Published by Gotham on May 2, 2013
Genres/Lists: Memoir, Non-Fiction
Read synopsis on Goodreads
Buy the book: Amazon/Audible (this post includes affiliate links)
Note: I requested this book from NetGalley and received it in exchange for an honest review.
Warning: If you plan to pick up this book, do it when you have nothing schedule for the next day or two. I made the mistake of starting this one at midnight as a “going to bed” book and read until 4 am.
That said, it’s pretty clear that I loved this book. I had heard great things about it on the blogger network but was a little put off by the weightlifting aspect. I knew that I would get around to it and its looming expiration date gave me the push I needed to finally get around to reading it.
Now, of course, I’m asking myself the following: What was I thinking? Why didn’t I pick this up earlier? What is wrong with me for putting this off? Because this book is fantastic. And when I say fantastic, I mean really fantastic.
To sum it up, The World’s Strongest Librarian by Josh Hanagarne is about his own life struggling with his religious beliefs and battling severe Tourette syndrome while towering over everyone else (he’s 6’7″). Oh, and he works in a library, which is a struggle for someone who makes involuntary noises on a regular basis. But far from being clinical or scientific, the book is written in a way that made me feel as if the author were sitting in front of me telling his story. Holding nothing back, we take a life’s journey with Josh, from his Tourette Syndrome interfering with his love life to his doubts about his Mormon faith.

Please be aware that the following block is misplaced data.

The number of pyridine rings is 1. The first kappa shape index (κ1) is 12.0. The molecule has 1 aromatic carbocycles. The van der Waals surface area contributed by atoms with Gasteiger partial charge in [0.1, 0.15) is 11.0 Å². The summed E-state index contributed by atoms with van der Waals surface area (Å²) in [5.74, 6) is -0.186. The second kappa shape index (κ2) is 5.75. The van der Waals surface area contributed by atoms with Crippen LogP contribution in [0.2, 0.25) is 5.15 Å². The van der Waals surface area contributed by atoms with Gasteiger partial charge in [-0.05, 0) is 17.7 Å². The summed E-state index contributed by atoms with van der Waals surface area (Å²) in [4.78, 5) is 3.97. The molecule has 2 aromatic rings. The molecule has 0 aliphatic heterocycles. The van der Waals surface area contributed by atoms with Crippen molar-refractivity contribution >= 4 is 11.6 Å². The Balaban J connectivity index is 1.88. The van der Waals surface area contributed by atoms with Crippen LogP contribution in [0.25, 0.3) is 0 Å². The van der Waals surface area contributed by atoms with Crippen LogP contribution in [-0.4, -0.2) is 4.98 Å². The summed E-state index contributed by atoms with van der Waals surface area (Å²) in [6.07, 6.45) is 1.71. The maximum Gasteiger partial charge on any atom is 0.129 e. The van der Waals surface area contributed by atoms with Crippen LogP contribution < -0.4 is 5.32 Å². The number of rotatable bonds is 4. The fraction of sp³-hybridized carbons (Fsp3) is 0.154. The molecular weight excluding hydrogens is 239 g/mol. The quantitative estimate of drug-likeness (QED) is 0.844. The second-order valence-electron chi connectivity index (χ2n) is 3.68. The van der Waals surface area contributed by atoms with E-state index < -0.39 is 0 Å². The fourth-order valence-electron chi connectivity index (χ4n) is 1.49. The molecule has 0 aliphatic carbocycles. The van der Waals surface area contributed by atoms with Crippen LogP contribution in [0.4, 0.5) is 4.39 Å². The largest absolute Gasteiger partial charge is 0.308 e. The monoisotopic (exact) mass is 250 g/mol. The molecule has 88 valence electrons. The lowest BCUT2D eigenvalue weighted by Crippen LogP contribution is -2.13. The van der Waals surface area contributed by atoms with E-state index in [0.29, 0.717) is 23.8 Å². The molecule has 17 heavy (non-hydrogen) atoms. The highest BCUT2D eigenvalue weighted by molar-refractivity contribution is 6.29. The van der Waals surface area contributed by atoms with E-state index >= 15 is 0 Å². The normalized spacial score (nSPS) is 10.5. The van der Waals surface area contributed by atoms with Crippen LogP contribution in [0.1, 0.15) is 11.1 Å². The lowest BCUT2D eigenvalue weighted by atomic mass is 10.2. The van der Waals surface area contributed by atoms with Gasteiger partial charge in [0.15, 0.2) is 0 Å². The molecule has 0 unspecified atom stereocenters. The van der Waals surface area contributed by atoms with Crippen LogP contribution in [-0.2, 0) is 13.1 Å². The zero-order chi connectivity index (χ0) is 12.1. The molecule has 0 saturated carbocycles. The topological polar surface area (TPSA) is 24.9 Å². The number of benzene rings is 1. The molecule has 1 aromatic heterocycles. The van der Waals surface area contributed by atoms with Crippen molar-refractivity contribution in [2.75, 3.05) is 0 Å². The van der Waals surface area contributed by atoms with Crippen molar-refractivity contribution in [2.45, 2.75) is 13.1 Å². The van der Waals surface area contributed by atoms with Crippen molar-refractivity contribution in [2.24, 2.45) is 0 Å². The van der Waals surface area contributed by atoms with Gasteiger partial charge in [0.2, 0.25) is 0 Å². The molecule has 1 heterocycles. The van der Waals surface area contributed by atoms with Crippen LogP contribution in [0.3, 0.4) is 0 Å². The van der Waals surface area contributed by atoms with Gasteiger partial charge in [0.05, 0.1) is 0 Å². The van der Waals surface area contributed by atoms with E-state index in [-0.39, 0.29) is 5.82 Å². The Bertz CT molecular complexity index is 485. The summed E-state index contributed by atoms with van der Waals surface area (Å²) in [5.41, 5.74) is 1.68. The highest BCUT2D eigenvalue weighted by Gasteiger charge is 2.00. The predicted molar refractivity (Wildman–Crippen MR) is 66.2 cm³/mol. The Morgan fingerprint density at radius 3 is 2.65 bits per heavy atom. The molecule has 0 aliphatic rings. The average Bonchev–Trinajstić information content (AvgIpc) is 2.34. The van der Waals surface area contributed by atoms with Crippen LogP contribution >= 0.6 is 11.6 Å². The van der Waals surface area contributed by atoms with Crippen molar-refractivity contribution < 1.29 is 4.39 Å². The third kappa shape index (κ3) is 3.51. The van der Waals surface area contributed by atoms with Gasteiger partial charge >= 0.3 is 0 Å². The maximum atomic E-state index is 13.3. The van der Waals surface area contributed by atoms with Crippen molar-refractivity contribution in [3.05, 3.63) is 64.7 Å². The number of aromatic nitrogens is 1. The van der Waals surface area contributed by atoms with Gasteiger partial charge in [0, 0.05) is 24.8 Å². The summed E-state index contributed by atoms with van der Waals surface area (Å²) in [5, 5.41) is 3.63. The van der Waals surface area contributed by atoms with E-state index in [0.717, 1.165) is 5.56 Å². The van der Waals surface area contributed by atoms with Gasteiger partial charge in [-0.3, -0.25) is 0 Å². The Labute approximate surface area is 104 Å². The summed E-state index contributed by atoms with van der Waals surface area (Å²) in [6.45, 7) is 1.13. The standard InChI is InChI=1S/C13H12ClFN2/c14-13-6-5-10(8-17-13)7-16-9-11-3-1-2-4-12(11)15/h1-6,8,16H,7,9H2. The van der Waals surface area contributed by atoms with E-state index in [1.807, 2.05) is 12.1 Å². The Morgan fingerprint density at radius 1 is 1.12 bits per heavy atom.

What I love about this book is that it’s so real. Unlike many memoirs, the author doesn’t take care to make his life seem anything other than what it is. It isn’t painted with doom and gloom, nor is it glossed over and made into a self-help, optimism book. And, while I have no experience with Tourette’s on a personal level, I could relate to Josh. I could relate to his awkwardness and doubt about religion. I could relate to him not getting his college degree until he was older. I could relate to being the oldest of the kids in the family. And, I could relate to his faking confidence in social situations because he was embarrassed about something his body did without his permission.
Ultimately, Josh’s story is about hope, family, determination, and redemption. And it’s fantastic. But don’t take my word for it – read it yourself!